Ecosystem Degradation: A Major Threat To Humanity

The World Environment Day was celebrated on Saturday with an international appeal for healing the planet from the emerging crises that humanity is suffering from. This year the celebration launched formally the “UN Decade on Ecosystem Restoration” that was proclaimed by the United Nations General Assembly on March 1, 2019. The UN Decade is led by the United Nations Environment Program (UNEP) and the Food and Agriculture Organization of the United Nations (FAO) from 2021 until 2030.

The Convention on Biological Diversity defines ecosystem as “a dynamic complex of plant, animal and micro-organism communities and their nonliving environment interacting as a functional unit”. The main types of ecosystems vary from farmlands, forests, lakes and rivers, grasslands and savannahs, mountains, oceans and coasts, peat lands, to urban areas. According to UNEP, ecosystem restoration means “assisting in the recovery of ecosystems that have been degraded or destroyed, as well as conserving the ecosystems that are still intact.” Restoration can be done in various ways such as and not limited to planting trees, using more natural fertilizer, growing more diverse crops, having farming techniques, reducing pollution, and managing water and solid waste… etc.

Restoring the ecosystem is not an environmental issue anymore as it is a developmental prerequisite linked to the achievement of all sustainable development goals. Ecosystems have an impact on people’s living conditions, climate change, and biodiversity. It can help to end poverty, combat climate change and prevent a mass extinction. UN Secretary-General Antonio Guterres in his speech during the launch of the UN Decade stated that ecosystem restoration acts do not only preserve the planet’s resources but create new jobs and combat poverty.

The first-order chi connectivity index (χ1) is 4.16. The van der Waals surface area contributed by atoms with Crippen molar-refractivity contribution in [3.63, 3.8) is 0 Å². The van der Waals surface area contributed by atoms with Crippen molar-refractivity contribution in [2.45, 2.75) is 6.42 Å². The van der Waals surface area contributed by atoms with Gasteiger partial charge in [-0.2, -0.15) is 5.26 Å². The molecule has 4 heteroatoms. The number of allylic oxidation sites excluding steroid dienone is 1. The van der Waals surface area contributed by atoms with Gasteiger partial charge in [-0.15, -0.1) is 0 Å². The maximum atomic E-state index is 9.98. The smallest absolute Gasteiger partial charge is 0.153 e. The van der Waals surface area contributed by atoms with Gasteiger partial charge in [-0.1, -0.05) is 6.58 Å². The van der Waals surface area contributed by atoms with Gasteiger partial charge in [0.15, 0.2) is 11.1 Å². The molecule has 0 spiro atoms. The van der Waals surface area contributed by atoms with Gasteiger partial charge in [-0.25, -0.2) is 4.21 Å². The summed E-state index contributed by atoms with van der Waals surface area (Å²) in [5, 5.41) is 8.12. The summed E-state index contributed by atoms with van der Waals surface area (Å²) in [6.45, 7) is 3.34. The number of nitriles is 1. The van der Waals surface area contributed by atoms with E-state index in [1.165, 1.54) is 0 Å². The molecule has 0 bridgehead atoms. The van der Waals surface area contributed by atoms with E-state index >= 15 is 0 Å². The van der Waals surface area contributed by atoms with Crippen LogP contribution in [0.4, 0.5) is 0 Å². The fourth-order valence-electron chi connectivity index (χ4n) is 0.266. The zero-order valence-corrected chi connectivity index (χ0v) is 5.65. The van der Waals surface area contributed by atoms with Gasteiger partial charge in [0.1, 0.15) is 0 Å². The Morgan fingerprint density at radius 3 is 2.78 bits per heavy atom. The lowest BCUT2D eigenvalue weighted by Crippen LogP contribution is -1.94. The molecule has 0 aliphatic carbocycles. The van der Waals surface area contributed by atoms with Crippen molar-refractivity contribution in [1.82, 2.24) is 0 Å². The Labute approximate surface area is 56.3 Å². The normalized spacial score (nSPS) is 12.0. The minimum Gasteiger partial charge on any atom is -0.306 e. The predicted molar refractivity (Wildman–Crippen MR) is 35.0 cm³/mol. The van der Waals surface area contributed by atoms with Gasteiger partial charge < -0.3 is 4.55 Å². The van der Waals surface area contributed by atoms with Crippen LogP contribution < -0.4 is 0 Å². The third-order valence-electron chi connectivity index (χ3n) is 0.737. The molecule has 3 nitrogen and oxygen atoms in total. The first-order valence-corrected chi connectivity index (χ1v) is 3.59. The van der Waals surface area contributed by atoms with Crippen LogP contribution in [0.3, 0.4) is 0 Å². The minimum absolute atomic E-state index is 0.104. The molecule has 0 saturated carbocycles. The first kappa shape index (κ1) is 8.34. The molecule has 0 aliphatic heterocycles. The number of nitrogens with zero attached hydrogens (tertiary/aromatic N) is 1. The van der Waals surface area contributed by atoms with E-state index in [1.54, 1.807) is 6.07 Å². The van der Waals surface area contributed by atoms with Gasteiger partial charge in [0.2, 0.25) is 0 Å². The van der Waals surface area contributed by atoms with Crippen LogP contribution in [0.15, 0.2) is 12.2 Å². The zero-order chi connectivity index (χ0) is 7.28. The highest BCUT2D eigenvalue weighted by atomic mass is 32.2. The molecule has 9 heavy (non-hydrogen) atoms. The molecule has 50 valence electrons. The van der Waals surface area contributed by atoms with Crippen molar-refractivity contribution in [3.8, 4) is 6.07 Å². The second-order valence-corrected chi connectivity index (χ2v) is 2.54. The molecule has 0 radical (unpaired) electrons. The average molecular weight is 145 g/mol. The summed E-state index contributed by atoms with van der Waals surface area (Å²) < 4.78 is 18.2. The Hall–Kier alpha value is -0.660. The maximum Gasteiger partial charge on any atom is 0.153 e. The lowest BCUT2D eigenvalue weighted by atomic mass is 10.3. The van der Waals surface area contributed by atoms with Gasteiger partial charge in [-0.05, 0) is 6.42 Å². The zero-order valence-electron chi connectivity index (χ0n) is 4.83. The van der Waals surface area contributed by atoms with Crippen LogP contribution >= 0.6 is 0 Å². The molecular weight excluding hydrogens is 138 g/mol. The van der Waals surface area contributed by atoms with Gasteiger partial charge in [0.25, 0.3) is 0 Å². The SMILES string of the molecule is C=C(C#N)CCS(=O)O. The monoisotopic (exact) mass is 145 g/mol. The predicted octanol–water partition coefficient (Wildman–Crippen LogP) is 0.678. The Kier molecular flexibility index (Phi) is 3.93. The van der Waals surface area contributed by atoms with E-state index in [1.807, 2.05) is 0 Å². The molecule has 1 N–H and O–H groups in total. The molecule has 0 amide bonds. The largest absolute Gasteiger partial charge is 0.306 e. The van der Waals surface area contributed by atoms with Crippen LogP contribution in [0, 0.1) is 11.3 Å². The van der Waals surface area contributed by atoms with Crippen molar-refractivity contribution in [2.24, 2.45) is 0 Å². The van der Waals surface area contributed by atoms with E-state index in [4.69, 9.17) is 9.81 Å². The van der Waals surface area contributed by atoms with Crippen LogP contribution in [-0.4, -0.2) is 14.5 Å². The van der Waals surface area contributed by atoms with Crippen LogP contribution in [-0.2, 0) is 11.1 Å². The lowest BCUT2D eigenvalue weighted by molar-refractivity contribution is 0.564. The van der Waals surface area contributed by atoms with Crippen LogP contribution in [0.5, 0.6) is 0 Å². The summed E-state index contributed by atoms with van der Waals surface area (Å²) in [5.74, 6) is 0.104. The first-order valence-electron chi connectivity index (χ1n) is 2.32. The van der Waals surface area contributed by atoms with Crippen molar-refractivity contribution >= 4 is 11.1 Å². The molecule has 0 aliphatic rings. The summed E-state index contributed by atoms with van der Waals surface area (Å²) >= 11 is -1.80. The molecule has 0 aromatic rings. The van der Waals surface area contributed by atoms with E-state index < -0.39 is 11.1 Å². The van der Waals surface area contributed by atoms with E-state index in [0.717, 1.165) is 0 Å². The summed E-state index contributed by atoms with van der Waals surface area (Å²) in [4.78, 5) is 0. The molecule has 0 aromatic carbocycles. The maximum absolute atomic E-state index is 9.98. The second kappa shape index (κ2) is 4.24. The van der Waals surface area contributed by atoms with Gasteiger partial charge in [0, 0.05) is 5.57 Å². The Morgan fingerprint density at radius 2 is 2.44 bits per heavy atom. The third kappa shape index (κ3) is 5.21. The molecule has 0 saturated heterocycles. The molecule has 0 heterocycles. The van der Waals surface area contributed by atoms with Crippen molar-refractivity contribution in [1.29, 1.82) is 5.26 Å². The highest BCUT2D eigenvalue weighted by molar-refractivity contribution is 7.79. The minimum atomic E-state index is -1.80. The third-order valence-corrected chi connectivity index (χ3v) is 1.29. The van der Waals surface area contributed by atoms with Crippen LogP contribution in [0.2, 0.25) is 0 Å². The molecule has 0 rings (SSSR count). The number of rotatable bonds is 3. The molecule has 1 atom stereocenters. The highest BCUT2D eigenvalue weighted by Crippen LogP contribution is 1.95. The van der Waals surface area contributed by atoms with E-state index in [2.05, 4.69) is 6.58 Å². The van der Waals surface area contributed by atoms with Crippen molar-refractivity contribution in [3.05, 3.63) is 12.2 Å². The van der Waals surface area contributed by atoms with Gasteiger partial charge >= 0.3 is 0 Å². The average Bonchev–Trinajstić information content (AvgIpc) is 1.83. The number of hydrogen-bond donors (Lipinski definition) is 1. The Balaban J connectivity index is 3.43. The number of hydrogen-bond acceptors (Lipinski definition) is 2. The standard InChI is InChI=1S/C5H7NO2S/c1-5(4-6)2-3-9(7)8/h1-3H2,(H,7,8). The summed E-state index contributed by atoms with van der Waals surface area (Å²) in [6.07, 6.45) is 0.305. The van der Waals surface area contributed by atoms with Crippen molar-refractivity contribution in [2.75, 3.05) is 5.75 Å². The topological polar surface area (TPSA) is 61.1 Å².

UNEP published a report titled “Becoming #GenerationRestoration: Ecosystem Restoration for People, Nature and Climate” which highlights the economic, environmental and social impact of restoration. According to the report, “half of the world’s GDP is dependent on nature, and every dollar invested in restoration creates up to $30 in economic benefits. The economic benefits of restoration interventions exceed nine times the cost of investment, whereas inaction is at least three times more costly than ecosystem restoration.”

On Friday June 11, the G-7 summit will commence until June 13 where leaders of G-7 nations, the EU and guest countries will be gathered to discuss how leading democracies can help the world fight and then build back better from coronavirus and create a fairer, greener, and more prosperous future. The UK is presiding the G-7 this year and pushing for having more political pledges and finances to climate change crises and environmental issues. It is expected to come up with strong abiding commitments related to the ecosystem and climate change that will pave the way to the UN Climate Change Conference that will be held in Glasgow-UK in November 2021.

Unfortunately, UNEP stated that none of the agreed global goals for the protection of life on earth and for halting the degradation of land and oceans have been fully met by 2021. The COVID-19 pandemic has proved that degradation and imbalances in an ecosystem can lead to contagious viruses that can become pandemic. COVID-19 constitutes a global warning to human behavior against nature since the economic growth of recent decades has been achieved at the cost of ecological health. If no quick and strategic actions are taken by political leaders, the world is under the risk of more disastrous and fatal upcoming environmental crises. It is expected that economies of developed countries will shrink much more as they did in the COVID-19 crisis if they fail to tackle environmental crises. Ecosystem restoration actions are vital in facing the emerging crises but cannot solve on its own our long-term environmental challenges. Countries shall take strategic decisions in transforming their policies and approaches to integrate climate change and environmental assessments in all political agendas and economic plans. The world needs more nature-based solutions to its complex challenges; and it needs ecologists as much as it needs economists to create green jobs and economies for future generations.

Hiba Huneini,
Manager of Youth and Civic Engagement Program
Hariri Foundation for Sustainable Human Development